Fire, Fire, Fire

A random picture from my desk
     I'm a TV news producer.  I've been on duty for everything from shootings and car crashes to explosions, fires and drownings-- especially on the graveyard shift. There are some gross, unbelievable and scary things that happen to people between the hours of midnight and 4 in the morning. A lot of breaking news is called in by viewers or tipsters. The goal is to get the story before it his the "wires" where every news outlet will see it. In these Hi-tech times twitter, Facebook and email are our window into the breaking news of the moment. But, still until this day there is an old relic that manages to still show its worth. I don't know how long police scanners have been stationed in newsrooms but I bet they aren't leaving any time soon. Sometimes, the most accurate indicator that a story is a big deal is through our scanners. You can tell by how often your hearing about one particular incident that this is what you need to pay attention to. Dispatchers are usually pretty even keeled and calm. But, the firefighters responding to the call are the ones really in the thick of it-- and you always hear it in their voices.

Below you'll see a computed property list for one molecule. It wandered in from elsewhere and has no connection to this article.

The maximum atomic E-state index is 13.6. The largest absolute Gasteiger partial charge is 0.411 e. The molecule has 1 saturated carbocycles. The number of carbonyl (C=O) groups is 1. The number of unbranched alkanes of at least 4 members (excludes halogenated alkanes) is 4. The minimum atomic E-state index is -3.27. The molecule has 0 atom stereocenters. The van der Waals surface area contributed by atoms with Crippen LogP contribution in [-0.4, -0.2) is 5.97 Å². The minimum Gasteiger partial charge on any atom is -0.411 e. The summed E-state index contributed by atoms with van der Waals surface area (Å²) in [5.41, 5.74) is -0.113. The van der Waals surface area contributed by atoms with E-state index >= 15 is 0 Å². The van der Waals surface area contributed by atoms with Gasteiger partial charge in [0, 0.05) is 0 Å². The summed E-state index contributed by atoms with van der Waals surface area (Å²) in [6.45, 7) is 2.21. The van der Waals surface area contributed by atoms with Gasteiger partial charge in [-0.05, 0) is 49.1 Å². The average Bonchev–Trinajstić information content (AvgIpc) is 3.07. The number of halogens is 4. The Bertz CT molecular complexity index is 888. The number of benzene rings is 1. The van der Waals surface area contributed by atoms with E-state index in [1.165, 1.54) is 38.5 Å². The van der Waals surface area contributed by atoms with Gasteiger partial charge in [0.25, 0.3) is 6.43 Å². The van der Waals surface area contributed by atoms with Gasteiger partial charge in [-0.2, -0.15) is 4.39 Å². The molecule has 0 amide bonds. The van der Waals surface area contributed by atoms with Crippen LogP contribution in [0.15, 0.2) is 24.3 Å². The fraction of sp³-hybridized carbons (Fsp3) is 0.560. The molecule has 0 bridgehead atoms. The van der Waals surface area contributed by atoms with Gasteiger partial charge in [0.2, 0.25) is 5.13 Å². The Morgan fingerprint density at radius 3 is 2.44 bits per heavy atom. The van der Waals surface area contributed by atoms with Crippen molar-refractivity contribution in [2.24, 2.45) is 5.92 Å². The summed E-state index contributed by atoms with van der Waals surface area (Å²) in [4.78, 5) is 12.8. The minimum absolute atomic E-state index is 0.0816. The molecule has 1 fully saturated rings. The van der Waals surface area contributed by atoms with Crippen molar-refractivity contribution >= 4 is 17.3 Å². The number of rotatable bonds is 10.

To understand how easy it is to pick up the excitement in and officer's voice, I need to paint a picture of the newsroom at 1,2,3 o'clock in the morning. There are more than 30 or 40 cubicles for both producers and anchors spread out across the room. Only two of those desks are occupied (some mornings only one.) The only sound that breaks the monotonous click-clack of my fingers on the keyboard are the late night infomercials and the scanners. I'd be lying if I told you that I listen to every single call or even respond to every call that comes over the scanners. Usually I'm listening for the unusual. For one, most scanner chatter is very short with just essential details- address, the emergency, and who is responding. So it's hard to pick up. I wish I could remember every key phrase that grabbed my attention to a breaking news story. The latest was a deadly fire in New Haven. Three young lives cut short. The key phrase was.. "reports of people jumping out of the second floor." It may seem weird but I immediately start thinking "multi-family homes are usually 3 stories. I hoped the 3rd floor got out. They didn't. Then when firefighters got there the call of "heavy fire in the second floor stairwell." no way to the third floor. Then repeated calls to get a fire hose or line charged so they could get water on it. Those calls were intense. Their voices intensified by the need to be louder than a fire truck engine a raging fire and their breathing apparatus. The scanners are a brief window into what that officer or fireman is going through right then. Each story is unique. People tell stories, "officials" confirm them, we report them.

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